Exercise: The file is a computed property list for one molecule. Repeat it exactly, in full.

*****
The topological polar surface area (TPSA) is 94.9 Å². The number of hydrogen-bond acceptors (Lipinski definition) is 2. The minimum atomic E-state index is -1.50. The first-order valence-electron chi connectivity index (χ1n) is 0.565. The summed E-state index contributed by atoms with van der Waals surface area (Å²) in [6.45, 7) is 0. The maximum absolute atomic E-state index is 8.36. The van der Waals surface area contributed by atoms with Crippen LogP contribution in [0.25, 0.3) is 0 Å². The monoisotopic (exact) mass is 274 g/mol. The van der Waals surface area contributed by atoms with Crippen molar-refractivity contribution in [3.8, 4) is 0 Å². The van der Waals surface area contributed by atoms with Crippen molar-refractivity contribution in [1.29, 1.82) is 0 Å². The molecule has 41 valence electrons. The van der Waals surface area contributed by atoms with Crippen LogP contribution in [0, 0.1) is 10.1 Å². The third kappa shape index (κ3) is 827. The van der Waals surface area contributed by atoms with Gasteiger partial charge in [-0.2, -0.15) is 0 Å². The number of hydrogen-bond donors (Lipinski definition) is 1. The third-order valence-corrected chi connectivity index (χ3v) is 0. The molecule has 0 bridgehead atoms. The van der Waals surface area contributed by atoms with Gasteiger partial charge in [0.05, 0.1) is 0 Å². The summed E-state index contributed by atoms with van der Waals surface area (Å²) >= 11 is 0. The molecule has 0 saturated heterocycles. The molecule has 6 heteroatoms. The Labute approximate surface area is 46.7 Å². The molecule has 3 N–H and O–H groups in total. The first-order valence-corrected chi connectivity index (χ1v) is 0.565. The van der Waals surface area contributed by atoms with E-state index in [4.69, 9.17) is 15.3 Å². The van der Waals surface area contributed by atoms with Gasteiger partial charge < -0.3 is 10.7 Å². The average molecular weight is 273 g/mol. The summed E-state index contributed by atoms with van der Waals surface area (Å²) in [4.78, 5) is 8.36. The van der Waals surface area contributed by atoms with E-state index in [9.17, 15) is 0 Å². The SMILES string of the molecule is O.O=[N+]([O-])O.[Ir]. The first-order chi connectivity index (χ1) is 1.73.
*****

The topological polar surface area (TPSA) is 94.9 Å². The number of hydrogen-bond acceptors (Lipinski definition) is 2. The minimum atomic E-state index is -1.50. The first-order valence-electron chi connectivity index (χ1n) is 0.565. The summed E-state index contributed by atoms with van der Waals surface area (Å²) in [6.45, 7) is 0. The maximum absolute atomic E-state index is 8.36. The van der Waals surface area contributed by atoms with Crippen LogP contribution in [0.25, 0.3) is 0 Å². The monoisotopic (exact) mass is 274 g/mol. The van der Waals surface area contributed by atoms with Crippen molar-refractivity contribution in [3.8, 4) is 0 Å². The van der Waals surface area contributed by atoms with Crippen molar-refractivity contribution in [1.29, 1.82) is 0 Å². The molecule has 41 valence electrons. The van der Waals surface area contributed by atoms with Crippen LogP contribution in [0, 0.1) is 10.1 Å². The third kappa shape index (κ3) is 827. The van der Waals surface area contributed by atoms with Gasteiger partial charge in [-0.2, -0.15) is 0 Å². The number of hydrogen-bond donors (Lipinski definition) is 1. The third-order valence-corrected chi connectivity index (χ3v) is 0. The molecule has 0 bridgehead atoms. The van der Waals surface area contributed by atoms with Gasteiger partial charge in [0.05, 0.1) is 0 Å². The summed E-state index contributed by atoms with van der Waals surface area (Å²) >= 11 is 0. The molecule has 0 saturated heterocycles. The molecule has 6 heteroatoms. The Labute approximate surface area is 46.7 Å². The molecule has 3 N–H and O–H groups in total. The first-order valence-corrected chi connectivity index (χ1v) is 0.565. The van der Waals surface area contributed by atoms with E-state index in [4.69, 9.17) is 15.3 Å². The van der Waals surface area contributed by atoms with Gasteiger partial charge < -0.3 is 10.7 Å². The average molecular weight is 273 g/mol. The summed E-state index contributed by atoms with van der Waals surface area (Å²) in [4.78, 5) is 8.36. The van der Waals surface area contributed by atoms with E-state index in [9.17, 15) is 0 Å². The SMILES string of the molecule is O.O=[N+]([O-])O.[Ir]. The first-order chi connectivity index (χ1) is 1.73.